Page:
Here’s the Thing with Saying Yes

Jillian Barns
3 min readJan 2, 2021

Not to “snowflake” you, or anything, but I was absolutely one of the kids who was in their school’s gifted program and wound up completely overwhelmed by real life. It’s your classic story of a lifetime of hearing the words, “Wow, is there anything you can’t take on? You’re amazing!” until you slowly but surely start to believe getting that feedback is all that matters.

It wasn’t my parent’s fault. They did their best to keep me realistic, humble. But sometimes the most influential people in your young life are the ones you barely know. They’re the ones you have just enough contact with for you to respect their opinion of you, but not enough that you’re able to see their flaws.

In psych you learn a lot about operant conditioning. Remember when Jim gave Dwight a mint every time he made that noise on his computer? And soon, Dwight started to hold his hand out in expectation when he heard the sound?

B.F. Skinner theorized that over time you can reinforce behavior (and increase the likelihood of it occurring again) just by providing some kind of reward. Growing up and doing normal things (like doing well on your timed math tests even though you couldn’t really help how well you memorized multiples of 7, or that somehow, the cramming-last-minute study method actually turned out to be ideal for you) and then receiving praise your entire life for those things reinforced the correlation between knowing you did a good job and the need to have somebody tell you so.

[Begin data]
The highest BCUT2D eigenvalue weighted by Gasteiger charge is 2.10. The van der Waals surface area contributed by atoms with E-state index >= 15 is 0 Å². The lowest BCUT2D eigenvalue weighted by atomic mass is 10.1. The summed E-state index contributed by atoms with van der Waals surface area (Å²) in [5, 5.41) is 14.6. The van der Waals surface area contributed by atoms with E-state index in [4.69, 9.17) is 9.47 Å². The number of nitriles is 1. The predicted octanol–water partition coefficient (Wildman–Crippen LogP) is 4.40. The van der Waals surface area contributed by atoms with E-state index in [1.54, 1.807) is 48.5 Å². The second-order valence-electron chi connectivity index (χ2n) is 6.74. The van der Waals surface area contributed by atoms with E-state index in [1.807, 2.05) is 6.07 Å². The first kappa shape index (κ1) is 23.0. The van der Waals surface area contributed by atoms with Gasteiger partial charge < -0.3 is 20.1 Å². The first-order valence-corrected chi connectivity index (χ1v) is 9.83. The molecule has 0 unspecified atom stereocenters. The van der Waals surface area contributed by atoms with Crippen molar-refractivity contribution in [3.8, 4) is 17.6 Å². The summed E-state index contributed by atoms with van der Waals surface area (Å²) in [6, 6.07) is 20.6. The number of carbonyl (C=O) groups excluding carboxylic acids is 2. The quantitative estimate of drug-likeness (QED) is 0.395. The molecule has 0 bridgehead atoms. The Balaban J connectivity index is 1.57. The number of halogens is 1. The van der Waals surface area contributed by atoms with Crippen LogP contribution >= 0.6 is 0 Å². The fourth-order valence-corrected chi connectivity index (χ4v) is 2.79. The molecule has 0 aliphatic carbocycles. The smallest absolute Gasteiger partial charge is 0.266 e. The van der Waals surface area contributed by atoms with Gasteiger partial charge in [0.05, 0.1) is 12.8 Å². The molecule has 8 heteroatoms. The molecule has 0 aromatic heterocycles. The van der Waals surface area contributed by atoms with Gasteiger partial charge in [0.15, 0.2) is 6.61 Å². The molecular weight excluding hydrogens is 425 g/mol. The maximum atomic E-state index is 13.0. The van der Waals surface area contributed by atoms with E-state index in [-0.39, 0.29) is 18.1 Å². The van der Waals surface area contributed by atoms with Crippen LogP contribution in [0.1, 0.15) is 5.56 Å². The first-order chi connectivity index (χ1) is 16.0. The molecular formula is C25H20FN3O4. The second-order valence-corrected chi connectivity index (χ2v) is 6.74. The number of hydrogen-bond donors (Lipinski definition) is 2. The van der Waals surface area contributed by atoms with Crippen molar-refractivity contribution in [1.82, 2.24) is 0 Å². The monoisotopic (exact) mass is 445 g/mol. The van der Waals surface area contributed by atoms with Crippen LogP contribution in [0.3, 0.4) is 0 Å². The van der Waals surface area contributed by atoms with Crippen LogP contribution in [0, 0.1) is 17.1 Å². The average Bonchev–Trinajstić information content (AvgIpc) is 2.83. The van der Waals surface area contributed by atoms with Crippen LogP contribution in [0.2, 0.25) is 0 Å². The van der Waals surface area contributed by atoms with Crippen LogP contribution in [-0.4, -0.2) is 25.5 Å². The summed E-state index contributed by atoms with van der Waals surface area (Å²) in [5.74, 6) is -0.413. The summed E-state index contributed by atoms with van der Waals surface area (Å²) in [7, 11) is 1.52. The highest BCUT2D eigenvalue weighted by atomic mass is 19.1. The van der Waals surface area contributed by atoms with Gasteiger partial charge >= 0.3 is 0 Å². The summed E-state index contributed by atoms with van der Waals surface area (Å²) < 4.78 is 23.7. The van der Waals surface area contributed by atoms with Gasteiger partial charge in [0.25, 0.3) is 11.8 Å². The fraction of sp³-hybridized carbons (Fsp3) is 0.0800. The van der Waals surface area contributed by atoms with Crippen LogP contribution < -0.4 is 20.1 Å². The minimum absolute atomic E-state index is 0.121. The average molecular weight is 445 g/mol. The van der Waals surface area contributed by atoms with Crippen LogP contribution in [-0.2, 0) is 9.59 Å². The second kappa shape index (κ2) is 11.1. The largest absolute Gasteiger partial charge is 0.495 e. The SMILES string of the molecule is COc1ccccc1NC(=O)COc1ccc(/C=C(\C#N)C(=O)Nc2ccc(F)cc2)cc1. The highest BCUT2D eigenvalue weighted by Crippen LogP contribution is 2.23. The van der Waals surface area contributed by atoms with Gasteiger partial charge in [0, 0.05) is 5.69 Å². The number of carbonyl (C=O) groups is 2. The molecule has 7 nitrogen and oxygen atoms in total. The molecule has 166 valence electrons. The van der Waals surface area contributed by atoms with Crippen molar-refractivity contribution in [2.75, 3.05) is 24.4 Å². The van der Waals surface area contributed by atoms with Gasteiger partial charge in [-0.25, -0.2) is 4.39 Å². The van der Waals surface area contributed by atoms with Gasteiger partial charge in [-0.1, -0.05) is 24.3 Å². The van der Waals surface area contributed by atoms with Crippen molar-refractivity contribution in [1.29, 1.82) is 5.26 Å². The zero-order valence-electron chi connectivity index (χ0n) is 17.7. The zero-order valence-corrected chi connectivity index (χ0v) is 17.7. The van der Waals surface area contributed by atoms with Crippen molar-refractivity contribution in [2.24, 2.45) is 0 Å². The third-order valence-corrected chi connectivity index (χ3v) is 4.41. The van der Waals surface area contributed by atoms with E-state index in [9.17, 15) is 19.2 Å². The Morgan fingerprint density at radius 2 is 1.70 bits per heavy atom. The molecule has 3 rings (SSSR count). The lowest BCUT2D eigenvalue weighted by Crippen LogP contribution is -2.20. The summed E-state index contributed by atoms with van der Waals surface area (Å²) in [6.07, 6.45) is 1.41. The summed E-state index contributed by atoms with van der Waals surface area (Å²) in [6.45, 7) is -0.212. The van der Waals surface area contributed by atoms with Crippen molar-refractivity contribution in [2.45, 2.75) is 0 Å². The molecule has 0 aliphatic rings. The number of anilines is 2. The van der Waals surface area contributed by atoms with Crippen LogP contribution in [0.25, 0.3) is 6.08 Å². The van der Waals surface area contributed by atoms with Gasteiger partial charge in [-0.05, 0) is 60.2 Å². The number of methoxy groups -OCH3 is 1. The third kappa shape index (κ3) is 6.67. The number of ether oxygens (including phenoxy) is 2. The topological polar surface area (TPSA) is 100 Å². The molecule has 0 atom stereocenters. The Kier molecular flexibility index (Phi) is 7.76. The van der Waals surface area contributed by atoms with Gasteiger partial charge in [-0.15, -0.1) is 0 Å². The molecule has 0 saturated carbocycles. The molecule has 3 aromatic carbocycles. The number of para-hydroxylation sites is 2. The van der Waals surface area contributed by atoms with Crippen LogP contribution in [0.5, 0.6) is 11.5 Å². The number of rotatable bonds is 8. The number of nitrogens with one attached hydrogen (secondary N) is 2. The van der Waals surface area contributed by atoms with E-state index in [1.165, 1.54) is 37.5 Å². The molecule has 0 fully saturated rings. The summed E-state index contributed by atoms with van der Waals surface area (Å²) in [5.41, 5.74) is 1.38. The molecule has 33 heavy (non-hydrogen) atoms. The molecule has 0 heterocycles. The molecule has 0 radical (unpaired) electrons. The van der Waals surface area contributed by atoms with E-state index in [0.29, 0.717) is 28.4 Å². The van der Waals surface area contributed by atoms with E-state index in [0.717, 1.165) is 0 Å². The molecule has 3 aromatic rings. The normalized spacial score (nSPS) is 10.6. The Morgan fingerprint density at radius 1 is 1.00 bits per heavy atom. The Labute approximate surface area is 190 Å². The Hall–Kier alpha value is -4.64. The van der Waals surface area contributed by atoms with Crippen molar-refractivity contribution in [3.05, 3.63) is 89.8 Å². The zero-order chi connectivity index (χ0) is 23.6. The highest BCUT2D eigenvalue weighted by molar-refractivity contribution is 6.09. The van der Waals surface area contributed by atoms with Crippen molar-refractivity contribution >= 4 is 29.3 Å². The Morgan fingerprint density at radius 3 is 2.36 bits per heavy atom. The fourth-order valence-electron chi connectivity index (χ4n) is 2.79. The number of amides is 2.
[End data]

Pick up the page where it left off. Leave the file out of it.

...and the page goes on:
Before long, people start noticing. Your grandparents, your teachers (oh man, the teachers), that random lady who met you once when you were like 3. People start to see that you do great at school. You ace your tests, you’re polite and helpful. You offer to rake leaves. You try to do everything right because that’s what you do. But at a certain point, and I don’t know when it happens, it becomes you.

So you take on more. You think, last time I said yes to that, I was exhausted and it sucked, but they were so happy. They said no one else could’ve done what I did. Which arguably feels great. It trains you to say yes to anything and everything asked of you because now you can reason, “I’ve made it work before, I’ll make it work again.”

Jillian Barns

I’ve been described as “an opinion on everything” type of person. Enjoy.